How do I tan hides without brains or chemicals? : LUSENET : Countryside : One Thread

I heard that a chemical tan is really bad for the environment and taking brains out of the head of a deer just doesn't sound like fun. I heard there is a way of tanning hides with Alum but, I don't know what the mixture is that I need to mix up. or Is there any other process that maybe would be better? Please give me some advice....

-- Michelle (, April 09, 2001


Try the book "Home tanning and leather craft simplified" by Kathy Kellogg. Try an inter-library loan if yours doesn't have it. Covers various ways to tan.

-- Marie (, April 09, 2001.

isnt Alum a chemical??? what are you going to do with it?? you can smoke it,, after you scrape it,, can oak tan it,, useing the tanic acid,, and there are other things,, just depends on what y9ur going to use it for and for how long

-- stan (, April 09, 2001.

I forgot to say I have some information for you if you are interested. It is on alternative tanning. My husband just did a deer hide with ivory soap and neatsfoot oil. You smoke it to finish the process. This is right up his alley. Marie

-- Marie (, April 09, 2001.


-- Tony Hobert (, April 09, 2001.

Michelle, look in back issue of countryside Nov./Dec. 1999. It has some good articles about tanning.

-- Tony Hobert (, April 09, 2001.

If you raise chickens and don't know what to do with all the extra eggs, this could be one answer.

This recipe is from Beginning Shepherd's Manual.

Tanning mixture for 220 pounds of wet pelts.     5.5 pounds of alum    

2 pounds of salt

    11 pounds of flour

    4 ounces of olive oil    

50 egg yolks    

First, carefully scrape the pelt free of any remnants of meat or fat. Next, wash and rinse it in detergent and water. Use a washing machine if you wish.

Make a paste of the flour and water; set aside. Mix the egg yolks with a little water and add the olive oil. Blend this mixture into the flour and water paste. Mix salt and alum, and add this mixture into the flour and water paste. Spread the paste liberally over the pelt; fold it over, skin sides together, and let it dry for 4-5 days.

Wash off the hardened paste with warm water and let the skin absorb the water. As it dries again, pull it and work it to make it soft. This is the difficult part of the process, but the results are well worth the effort.

This recipe avoids caustic chemicals so it is very safe to use. Adjust the recipe to the weight of the hides.

-- ~Rogo (, April 10, 2001.

Do you know of a good source for bulk alum? I've never been able to find it in anything bigger than a few ounces.

-- Hoosiermom (, April 10, 2001.

Michelle -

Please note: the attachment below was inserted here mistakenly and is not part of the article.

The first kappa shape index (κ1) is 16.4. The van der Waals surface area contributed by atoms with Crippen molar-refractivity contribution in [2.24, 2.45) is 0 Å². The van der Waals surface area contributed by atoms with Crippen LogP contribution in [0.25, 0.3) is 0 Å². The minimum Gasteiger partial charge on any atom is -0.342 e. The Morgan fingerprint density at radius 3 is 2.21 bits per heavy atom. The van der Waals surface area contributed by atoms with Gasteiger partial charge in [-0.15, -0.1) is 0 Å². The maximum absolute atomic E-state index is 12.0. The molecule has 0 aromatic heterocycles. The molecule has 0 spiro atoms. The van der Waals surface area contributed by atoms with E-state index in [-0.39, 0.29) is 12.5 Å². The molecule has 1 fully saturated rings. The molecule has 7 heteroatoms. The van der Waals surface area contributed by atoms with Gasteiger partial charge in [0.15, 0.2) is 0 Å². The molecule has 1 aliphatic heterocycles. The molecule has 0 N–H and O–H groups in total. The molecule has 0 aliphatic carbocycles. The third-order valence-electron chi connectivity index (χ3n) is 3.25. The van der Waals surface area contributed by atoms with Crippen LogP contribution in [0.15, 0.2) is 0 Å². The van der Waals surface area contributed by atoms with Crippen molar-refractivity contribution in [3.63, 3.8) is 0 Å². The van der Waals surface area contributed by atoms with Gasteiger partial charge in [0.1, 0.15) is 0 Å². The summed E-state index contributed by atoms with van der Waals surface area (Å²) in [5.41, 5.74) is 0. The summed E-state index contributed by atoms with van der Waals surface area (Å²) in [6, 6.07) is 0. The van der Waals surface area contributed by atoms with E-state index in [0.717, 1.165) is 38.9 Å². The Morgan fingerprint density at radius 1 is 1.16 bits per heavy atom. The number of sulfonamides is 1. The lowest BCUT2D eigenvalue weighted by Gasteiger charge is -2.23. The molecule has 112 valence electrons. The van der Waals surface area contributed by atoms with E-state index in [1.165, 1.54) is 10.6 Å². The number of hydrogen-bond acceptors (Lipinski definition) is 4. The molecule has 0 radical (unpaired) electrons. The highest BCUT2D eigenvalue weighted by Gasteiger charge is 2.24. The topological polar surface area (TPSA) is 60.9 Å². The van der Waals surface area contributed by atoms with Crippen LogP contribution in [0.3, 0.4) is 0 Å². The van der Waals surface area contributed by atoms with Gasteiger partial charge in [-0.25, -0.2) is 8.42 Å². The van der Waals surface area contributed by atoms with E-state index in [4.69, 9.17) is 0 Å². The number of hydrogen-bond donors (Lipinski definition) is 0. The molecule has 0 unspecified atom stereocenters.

First, it ain't all that bad, but I don't enjoy brain-tanning either. There are millions of ways to tan a hide. For a sample - check "Tan Your Hide" at the library. Its put out by Storey Books. There must be about 20 different methods. I have it, but its not real handy at the moment, or I would post some recipes. If I find it, I will do that.

Powdered alum can be bought in bulk at any health food store, from McCormick directly, and most mail-order herb dealers. I know there is a co-op out there, but for the life of me I can't think of the name right now. If I think of it, I'll send a note.

-- Sue Diederich (, April 11, 2001.

Thanks Sue, I'll check the local health food store and look around online. I don't know why I didn't think to do an online search. Sometimes I forget what resources I have right at my fingertips!

-- Hoosiermom (, April 16, 2001.

Yes, Alum is a chemical, and it leeches out of the skin if it ever gets wet again.

Another thing you can do is an oak or hemlock bark solution tan. You soak some bark splinters for a long time in enough clean water to soak a skin in. When the water is a dark rust color, you filter it and begin soaking the skin in it until the skin turns a similar color all the way through. Best to stretch, dry and thin down the skin first with sandpaper or a sharp, rounded scraper.

I soaked a couple elk skins in such a solution once for almost 6 months (way too long) and when I took them out they fell apart.

You can smoke the skins after you've softened them, too, but I don't think you have to.

I've heard of the high protien methods (egg yolk tanning). Great for inviting bugs and bacteria later on. They do work though, if you don't let anything spoil in the tanning process.

-- radiationman (, December 29, 2001.

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